Introduction to the Physics of Correlated Electrons
A number of modern materials have electronic and magnetic properties which cannot be described by a semiclassical approach. Examples are low-dimensional and disordered metals and semiconductors, f- and d-electron intermetallics and transition metal compounds such as high temperature superconductors. These materials are characterized by strong interactions between the charge carriers and are generally called correlated electronic systems. The correlations are either due to direct electron-electron interactions or mediated by other degrees of freedom like random impurity potentials, lattice vibrations (phonons) or spin excitations. The purpose of the course is to provide an introduction to the physics of correlated electronic systems.
The following topics will be addressed:
- weak localization and anomalous magnetoresistance
- resonant tunneling and variable range hopping
- Mott and Anderson localization: metal-insulator transitions
- unconventional superconductivity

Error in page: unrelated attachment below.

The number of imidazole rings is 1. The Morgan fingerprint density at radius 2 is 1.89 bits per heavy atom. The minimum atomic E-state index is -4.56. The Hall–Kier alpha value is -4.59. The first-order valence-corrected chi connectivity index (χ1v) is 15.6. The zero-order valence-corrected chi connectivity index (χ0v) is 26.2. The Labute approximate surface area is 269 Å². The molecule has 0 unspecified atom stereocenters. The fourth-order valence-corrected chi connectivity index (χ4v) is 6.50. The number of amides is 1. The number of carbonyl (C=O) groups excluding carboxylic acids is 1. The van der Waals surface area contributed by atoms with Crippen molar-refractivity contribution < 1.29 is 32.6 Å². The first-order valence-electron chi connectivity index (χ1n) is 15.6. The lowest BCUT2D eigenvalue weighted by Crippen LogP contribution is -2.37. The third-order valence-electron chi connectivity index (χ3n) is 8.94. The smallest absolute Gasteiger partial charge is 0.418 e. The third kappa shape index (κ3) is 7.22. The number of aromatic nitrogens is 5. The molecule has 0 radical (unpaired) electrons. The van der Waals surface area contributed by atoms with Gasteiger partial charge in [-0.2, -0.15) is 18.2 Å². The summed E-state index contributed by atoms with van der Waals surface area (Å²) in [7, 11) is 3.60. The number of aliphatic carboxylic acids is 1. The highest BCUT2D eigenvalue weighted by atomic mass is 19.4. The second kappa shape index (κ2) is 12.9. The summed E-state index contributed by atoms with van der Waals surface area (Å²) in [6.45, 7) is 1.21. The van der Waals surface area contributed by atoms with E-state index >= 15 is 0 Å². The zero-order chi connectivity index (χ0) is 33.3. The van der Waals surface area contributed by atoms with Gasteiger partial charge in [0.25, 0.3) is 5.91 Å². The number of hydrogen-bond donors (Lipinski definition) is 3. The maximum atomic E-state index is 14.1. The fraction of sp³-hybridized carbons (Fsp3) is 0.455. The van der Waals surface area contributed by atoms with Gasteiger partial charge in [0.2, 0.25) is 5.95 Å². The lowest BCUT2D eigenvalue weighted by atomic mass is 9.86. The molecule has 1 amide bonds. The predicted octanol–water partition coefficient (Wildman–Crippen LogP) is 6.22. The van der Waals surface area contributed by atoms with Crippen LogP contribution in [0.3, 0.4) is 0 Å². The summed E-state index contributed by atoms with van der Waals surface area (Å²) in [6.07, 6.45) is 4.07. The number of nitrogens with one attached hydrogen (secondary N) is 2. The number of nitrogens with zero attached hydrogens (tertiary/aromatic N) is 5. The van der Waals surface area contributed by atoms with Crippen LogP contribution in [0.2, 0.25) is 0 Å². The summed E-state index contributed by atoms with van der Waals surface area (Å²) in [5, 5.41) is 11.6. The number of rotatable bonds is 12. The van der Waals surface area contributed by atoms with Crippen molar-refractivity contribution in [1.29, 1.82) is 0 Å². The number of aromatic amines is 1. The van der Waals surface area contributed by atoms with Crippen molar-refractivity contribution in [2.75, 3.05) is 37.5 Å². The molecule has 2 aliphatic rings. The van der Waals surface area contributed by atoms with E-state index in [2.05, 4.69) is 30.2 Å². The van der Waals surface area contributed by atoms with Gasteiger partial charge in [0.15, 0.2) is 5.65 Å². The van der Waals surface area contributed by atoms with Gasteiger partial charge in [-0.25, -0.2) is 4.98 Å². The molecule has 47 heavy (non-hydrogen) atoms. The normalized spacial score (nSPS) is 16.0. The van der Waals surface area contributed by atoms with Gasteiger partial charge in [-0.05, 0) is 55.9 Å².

- correlated electrons in nanostructures: Kondo physics
- quantum Hall effect
- noise in mesoscopic systems
Experimental aspects and qualitative explanations of the phenomena will be emphasized. Theoretical issues will be addressed on qualitative level, avoiding the use of complex mathematical methods. Therefore the knowledge of basic quantum mechanics would be sufficient. At the same time, it is strongly adviced to follow the courses ‘Theorie van de vaste stof’, ‘Nanophysics’ and ‘Toegepaste Quantum Mechanica’ prior this course.
N.F.Mott and E.A.Davis ‘Electron Processes in Non-Crystalline Materials’, Clarendon Press, Oxford, 1979.
Y. Imry ‘Introduction to Mesoscopic Physics’, Oxford University Press, 1997.
V.F.Gantmakher ‘Electrons and Disorder in Solids’, Clarendon Press, Oxford, 2005.